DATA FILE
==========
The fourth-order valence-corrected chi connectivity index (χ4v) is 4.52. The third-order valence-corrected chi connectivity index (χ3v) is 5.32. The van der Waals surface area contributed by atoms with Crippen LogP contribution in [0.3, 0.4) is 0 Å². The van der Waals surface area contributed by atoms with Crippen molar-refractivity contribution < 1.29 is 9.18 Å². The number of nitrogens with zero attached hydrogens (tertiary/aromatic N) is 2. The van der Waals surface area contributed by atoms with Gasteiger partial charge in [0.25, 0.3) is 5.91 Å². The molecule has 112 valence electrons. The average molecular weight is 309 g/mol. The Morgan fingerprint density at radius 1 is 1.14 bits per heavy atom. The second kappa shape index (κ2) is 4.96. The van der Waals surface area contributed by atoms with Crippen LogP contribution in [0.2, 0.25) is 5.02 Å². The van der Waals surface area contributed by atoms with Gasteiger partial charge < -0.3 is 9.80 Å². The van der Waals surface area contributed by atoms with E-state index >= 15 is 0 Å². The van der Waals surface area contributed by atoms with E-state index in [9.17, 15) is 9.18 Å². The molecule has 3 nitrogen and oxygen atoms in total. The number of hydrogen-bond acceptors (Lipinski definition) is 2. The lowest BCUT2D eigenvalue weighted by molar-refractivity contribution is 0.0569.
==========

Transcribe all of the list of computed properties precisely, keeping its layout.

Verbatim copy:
The fourth-order valence-corrected chi connectivity index (χ4v) is 4.52. The third-order valence-corrected chi connectivity index (χ3v) is 5.32. The van der Waals surface area contributed by atoms with Crippen LogP contribution in [0.3, 0.4) is 0 Å². The van der Waals surface area contributed by atoms with Crippen molar-refractivity contribution < 1.29 is 9.18 Å². The number of nitrogens with zero attached hydrogens (tertiary/aromatic N) is 2. The van der Waals surface area contributed by atoms with Gasteiger partial charge in [0.25, 0.3) is 5.91 Å². The molecule has 112 valence electrons. The average molecular weight is 309 g/mol. The Morgan fingerprint density at radius 1 is 1.14 bits per heavy atom. The second kappa shape index (κ2) is 4.96. The van der Waals surface area contributed by atoms with Crippen LogP contribution in [0.2, 0.25) is 5.02 Å². The van der Waals surface area contributed by atoms with Gasteiger partial charge < -0.3 is 9.80 Å². The van der Waals surface area contributed by atoms with E-state index >= 15 is 0 Å². The van der Waals surface area contributed by atoms with E-state index in [9.17, 15) is 9.18 Å². The molecule has 3 nitrogen and oxygen atoms in total. The number of hydrogen-bond acceptors (Lipinski definition) is 2. The lowest BCUT2D eigenvalue weighted by molar-refractivity contribution is 0.0569.